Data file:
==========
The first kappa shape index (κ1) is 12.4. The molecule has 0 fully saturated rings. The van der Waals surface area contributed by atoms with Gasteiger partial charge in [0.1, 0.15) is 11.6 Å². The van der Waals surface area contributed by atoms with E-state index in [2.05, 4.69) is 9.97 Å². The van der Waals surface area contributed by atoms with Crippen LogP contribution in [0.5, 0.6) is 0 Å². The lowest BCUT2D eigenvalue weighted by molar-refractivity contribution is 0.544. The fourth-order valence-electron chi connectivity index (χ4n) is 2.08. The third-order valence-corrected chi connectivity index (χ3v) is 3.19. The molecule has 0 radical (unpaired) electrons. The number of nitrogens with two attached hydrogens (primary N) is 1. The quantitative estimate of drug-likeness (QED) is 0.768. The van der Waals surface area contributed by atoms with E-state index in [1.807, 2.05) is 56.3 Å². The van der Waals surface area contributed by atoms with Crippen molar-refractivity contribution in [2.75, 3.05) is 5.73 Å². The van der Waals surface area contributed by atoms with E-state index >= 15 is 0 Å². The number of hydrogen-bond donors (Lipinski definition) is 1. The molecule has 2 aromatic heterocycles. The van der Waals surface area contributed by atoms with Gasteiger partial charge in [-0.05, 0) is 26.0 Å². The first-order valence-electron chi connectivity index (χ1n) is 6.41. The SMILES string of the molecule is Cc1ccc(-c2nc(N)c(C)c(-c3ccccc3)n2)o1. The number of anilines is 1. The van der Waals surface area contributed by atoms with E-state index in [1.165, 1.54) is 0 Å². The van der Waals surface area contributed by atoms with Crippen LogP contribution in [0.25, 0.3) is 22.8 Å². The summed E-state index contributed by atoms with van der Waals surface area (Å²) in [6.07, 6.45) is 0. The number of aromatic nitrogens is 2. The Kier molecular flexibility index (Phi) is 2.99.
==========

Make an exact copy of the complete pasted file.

The first kappa shape index (κ1) is 12.4. The molecule has 0 fully saturated rings. The van der Waals surface area contributed by atoms with Gasteiger partial charge in [0.1, 0.15) is 11.6 Å². The van der Waals surface area contributed by atoms with E-state index in [2.05, 4.69) is 9.97 Å². The van der Waals surface area contributed by atoms with Crippen LogP contribution in [0.5, 0.6) is 0 Å². The lowest BCUT2D eigenvalue weighted by molar-refractivity contribution is 0.544. The fourth-order valence-electron chi connectivity index (χ4n) is 2.08. The third-order valence-corrected chi connectivity index (χ3v) is 3.19. The molecule has 0 radical (unpaired) electrons. The number of nitrogens with two attached hydrogens (primary N) is 1. The quantitative estimate of drug-likeness (QED) is 0.768. The van der Waals surface area contributed by atoms with E-state index in [1.807, 2.05) is 56.3 Å². The van der Waals surface area contributed by atoms with Crippen molar-refractivity contribution in [2.75, 3.05) is 5.73 Å². The van der Waals surface area contributed by atoms with E-state index >= 15 is 0 Å². The number of hydrogen-bond donors (Lipinski definition) is 1. The molecule has 2 aromatic heterocycles. The van der Waals surface area contributed by atoms with Gasteiger partial charge in [-0.05, 0) is 26.0 Å². The first-order valence-electron chi connectivity index (χ1n) is 6.41. The SMILES string of the molecule is Cc1ccc(-c2nc(N)c(C)c(-c3ccccc3)n2)o1. The number of anilines is 1. The van der Waals surface area contributed by atoms with E-state index in [1.165, 1.54) is 0 Å². The van der Waals surface area contributed by atoms with Crippen LogP contribution in [0.25, 0.3) is 22.8 Å². The summed E-state index contributed by atoms with van der Waals surface area (Å²) in [6.07, 6.45) is 0. The number of aromatic nitrogens is 2. The Kier molecular flexibility index (Phi) is 2.99.